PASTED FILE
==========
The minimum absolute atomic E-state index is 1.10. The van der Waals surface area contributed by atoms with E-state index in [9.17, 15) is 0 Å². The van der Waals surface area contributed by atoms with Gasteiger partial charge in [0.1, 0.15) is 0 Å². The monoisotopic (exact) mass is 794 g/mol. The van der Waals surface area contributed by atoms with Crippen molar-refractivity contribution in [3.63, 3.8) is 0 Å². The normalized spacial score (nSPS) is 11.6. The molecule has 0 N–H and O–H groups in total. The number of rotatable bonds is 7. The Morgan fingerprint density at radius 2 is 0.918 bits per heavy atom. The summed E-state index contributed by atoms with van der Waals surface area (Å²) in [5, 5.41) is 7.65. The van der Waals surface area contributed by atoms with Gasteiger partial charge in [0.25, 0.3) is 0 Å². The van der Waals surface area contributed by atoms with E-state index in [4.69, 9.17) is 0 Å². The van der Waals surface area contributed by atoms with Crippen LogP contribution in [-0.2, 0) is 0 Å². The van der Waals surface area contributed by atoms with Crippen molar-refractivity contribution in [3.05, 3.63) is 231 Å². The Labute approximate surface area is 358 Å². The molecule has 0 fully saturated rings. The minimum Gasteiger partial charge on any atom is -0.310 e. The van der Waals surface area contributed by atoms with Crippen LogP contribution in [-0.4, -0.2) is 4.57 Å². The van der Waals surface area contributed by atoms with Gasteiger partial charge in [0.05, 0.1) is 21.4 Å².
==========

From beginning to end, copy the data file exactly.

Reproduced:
The minimum absolute atomic E-state index is 1.10. The van der Waals surface area contributed by atoms with E-state index in [9.17, 15) is 0 Å². The van der Waals surface area contributed by atoms with Gasteiger partial charge in [0.1, 0.15) is 0 Å². The monoisotopic (exact) mass is 794 g/mol. The van der Waals surface area contributed by atoms with Crippen molar-refractivity contribution in [3.63, 3.8) is 0 Å². The normalized spacial score (nSPS) is 11.6. The molecule has 0 N–H and O–H groups in total. The number of rotatable bonds is 7. The Morgan fingerprint density at radius 2 is 0.918 bits per heavy atom. The summed E-state index contributed by atoms with van der Waals surface area (Å²) in [5, 5.41) is 7.65. The van der Waals surface area contributed by atoms with Gasteiger partial charge in [0.25, 0.3) is 0 Å². The van der Waals surface area contributed by atoms with E-state index in [4.69, 9.17) is 0 Å². The van der Waals surface area contributed by atoms with Crippen LogP contribution in [-0.2, 0) is 0 Å². The van der Waals surface area contributed by atoms with Crippen molar-refractivity contribution in [3.05, 3.63) is 231 Å². The Labute approximate surface area is 358 Å². The molecule has 0 fully saturated rings. The minimum Gasteiger partial charge on any atom is -0.310 e. The van der Waals surface area contributed by atoms with Crippen LogP contribution in [-0.4, -0.2) is 4.57 Å². The van der Waals surface area contributed by atoms with Gasteiger partial charge in [0.05, 0.1) is 21.4 Å².